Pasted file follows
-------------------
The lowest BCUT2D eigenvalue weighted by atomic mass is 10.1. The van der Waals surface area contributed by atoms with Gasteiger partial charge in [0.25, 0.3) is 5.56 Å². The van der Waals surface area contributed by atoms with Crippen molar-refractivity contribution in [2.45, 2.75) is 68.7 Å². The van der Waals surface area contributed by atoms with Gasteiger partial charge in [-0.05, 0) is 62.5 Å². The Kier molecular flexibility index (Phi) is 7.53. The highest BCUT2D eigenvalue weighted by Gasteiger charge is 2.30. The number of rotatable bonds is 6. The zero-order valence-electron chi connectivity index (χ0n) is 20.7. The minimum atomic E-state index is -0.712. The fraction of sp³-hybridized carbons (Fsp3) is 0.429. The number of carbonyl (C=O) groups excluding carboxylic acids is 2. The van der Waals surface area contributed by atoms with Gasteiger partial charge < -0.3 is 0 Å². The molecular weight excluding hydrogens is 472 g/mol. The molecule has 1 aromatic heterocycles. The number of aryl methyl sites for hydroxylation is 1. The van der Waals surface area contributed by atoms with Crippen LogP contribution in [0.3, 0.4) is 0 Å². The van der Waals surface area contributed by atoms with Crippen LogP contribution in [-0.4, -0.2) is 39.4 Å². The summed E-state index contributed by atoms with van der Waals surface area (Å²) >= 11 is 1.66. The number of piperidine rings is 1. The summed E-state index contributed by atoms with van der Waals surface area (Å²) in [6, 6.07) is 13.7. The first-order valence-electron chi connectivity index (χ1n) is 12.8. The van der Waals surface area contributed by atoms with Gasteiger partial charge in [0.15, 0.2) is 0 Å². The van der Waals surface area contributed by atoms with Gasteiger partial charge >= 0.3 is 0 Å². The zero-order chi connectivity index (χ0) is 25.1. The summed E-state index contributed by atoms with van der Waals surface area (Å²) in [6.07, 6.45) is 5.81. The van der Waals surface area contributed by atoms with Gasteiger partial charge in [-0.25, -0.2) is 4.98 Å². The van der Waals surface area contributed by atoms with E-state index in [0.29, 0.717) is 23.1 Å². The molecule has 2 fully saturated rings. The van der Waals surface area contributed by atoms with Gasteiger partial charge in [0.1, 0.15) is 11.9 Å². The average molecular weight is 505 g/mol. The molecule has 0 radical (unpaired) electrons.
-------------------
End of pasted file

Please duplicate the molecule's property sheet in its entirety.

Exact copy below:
The lowest BCUT2D eigenvalue weighted by atomic mass is 10.1. The van der Waals surface area contributed by atoms with Gasteiger partial charge in [0.25, 0.3) is 5.56 Å². The van der Waals surface area contributed by atoms with Crippen molar-refractivity contribution in [2.45, 2.75) is 68.7 Å². The van der Waals surface area contributed by atoms with Gasteiger partial charge in [-0.05, 0) is 62.5 Å². The Kier molecular flexibility index (Phi) is 7.53. The highest BCUT2D eigenvalue weighted by Gasteiger charge is 2.30. The number of rotatable bonds is 6. The zero-order valence-electron chi connectivity index (χ0n) is 20.7. The minimum atomic E-state index is -0.712. The fraction of sp³-hybridized carbons (Fsp3) is 0.429. The number of carbonyl (C=O) groups excluding carboxylic acids is 2. The van der Waals surface area contributed by atoms with Gasteiger partial charge < -0.3 is 0 Å². The molecular weight excluding hydrogens is 472 g/mol. The molecule has 1 aromatic heterocycles. The number of aryl methyl sites for hydroxylation is 1. The van der Waals surface area contributed by atoms with Crippen LogP contribution in [0.3, 0.4) is 0 Å². The van der Waals surface area contributed by atoms with Crippen LogP contribution in [-0.4, -0.2) is 39.4 Å². The summed E-state index contributed by atoms with van der Waals surface area (Å²) >= 11 is 1.66. The number of piperidine rings is 1. The summed E-state index contributed by atoms with van der Waals surface area (Å²) in [6, 6.07) is 13.7. The first-order valence-electron chi connectivity index (χ1n) is 12.8. The van der Waals surface area contributed by atoms with Gasteiger partial charge in [0.15, 0.2) is 0 Å². The van der Waals surface area contributed by atoms with Gasteiger partial charge >= 0.3 is 0 Å². The zero-order chi connectivity index (χ0) is 25.1. The summed E-state index contributed by atoms with van der Waals surface area (Å²) in [6.07, 6.45) is 5.81. The van der Waals surface area contributed by atoms with Gasteiger partial charge in [-0.25, -0.2) is 4.98 Å². The van der Waals surface area contributed by atoms with E-state index in [0.29, 0.717) is 23.1 Å². The molecule has 2 fully saturated rings. The van der Waals surface area contributed by atoms with Gasteiger partial charge in [0.1, 0.15) is 11.9 Å². The average molecular weight is 505 g/mol. The molecule has 0 radical (unpaired) electrons.